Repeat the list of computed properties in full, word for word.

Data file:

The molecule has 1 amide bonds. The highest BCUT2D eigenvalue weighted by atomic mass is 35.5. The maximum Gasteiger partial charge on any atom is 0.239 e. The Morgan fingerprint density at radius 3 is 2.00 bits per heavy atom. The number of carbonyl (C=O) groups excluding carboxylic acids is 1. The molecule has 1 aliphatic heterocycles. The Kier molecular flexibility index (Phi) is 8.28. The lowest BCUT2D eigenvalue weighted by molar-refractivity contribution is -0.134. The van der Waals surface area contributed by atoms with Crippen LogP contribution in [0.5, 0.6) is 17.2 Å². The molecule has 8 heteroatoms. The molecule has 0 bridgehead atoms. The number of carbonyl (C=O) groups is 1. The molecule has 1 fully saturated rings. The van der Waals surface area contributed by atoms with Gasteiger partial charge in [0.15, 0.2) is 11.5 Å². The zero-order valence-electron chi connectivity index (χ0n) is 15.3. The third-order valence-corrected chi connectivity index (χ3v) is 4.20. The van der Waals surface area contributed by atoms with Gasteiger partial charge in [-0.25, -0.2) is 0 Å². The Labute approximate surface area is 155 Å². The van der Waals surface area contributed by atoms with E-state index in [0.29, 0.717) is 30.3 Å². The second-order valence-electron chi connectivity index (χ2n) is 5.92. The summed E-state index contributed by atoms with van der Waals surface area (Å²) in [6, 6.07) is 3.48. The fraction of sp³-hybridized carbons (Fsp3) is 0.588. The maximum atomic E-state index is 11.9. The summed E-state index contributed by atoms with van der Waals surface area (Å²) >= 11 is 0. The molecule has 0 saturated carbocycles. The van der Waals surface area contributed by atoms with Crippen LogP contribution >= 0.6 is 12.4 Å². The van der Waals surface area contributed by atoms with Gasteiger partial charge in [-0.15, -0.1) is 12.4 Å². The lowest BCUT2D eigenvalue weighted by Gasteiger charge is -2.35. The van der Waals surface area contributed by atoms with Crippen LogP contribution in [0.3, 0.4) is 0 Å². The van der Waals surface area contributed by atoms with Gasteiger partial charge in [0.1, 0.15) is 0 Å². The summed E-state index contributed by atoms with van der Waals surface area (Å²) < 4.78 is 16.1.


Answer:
The molecule has 1 amide bonds. The highest BCUT2D eigenvalue weighted by atomic mass is 35.5. The maximum Gasteiger partial charge on any atom is 0.239 e. The Morgan fingerprint density at radius 3 is 2.00 bits per heavy atom. The number of carbonyl (C=O) groups excluding carboxylic acids is 1. The molecule has 1 aliphatic heterocycles. The Kier molecular flexibility index (Phi) is 8.28. The lowest BCUT2D eigenvalue weighted by molar-refractivity contribution is -0.134. The van der Waals surface area contributed by atoms with Crippen LogP contribution in [0.5, 0.6) is 17.2 Å². The molecule has 8 heteroatoms. The molecule has 0 bridgehead atoms. The number of carbonyl (C=O) groups is 1. The molecule has 1 fully saturated rings. The van der Waals surface area contributed by atoms with Gasteiger partial charge in [0.15, 0.2) is 11.5 Å². The zero-order valence-electron chi connectivity index (χ0n) is 15.3. The third-order valence-corrected chi connectivity index (χ3v) is 4.20. The van der Waals surface area contributed by atoms with Gasteiger partial charge in [-0.25, -0.2) is 0 Å². The Labute approximate surface area is 155 Å². The van der Waals surface area contributed by atoms with E-state index in [0.29, 0.717) is 30.3 Å². The second-order valence-electron chi connectivity index (χ2n) is 5.92. The summed E-state index contributed by atoms with van der Waals surface area (Å²) in [6, 6.07) is 3.48. The fraction of sp³-hybridized carbons (Fsp3) is 0.588. The maximum atomic E-state index is 11.9. The summed E-state index contributed by atoms with van der Waals surface area (Å²) >= 11 is 0. The molecule has 0 saturated carbocycles. The van der Waals surface area contributed by atoms with Crippen LogP contribution >= 0.6 is 12.4 Å². The van der Waals surface area contributed by atoms with Gasteiger partial charge in [-0.15, -0.1) is 12.4 Å². The lowest BCUT2D eigenvalue weighted by Gasteiger charge is -2.35. The van der Waals surface area contributed by atoms with Crippen LogP contribution in [0.3, 0.4) is 0 Å². The van der Waals surface area contributed by atoms with Gasteiger partial charge in [0.1, 0.15) is 0 Å². The summed E-state index contributed by atoms with van der Waals surface area (Å²) < 4.78 is 16.1.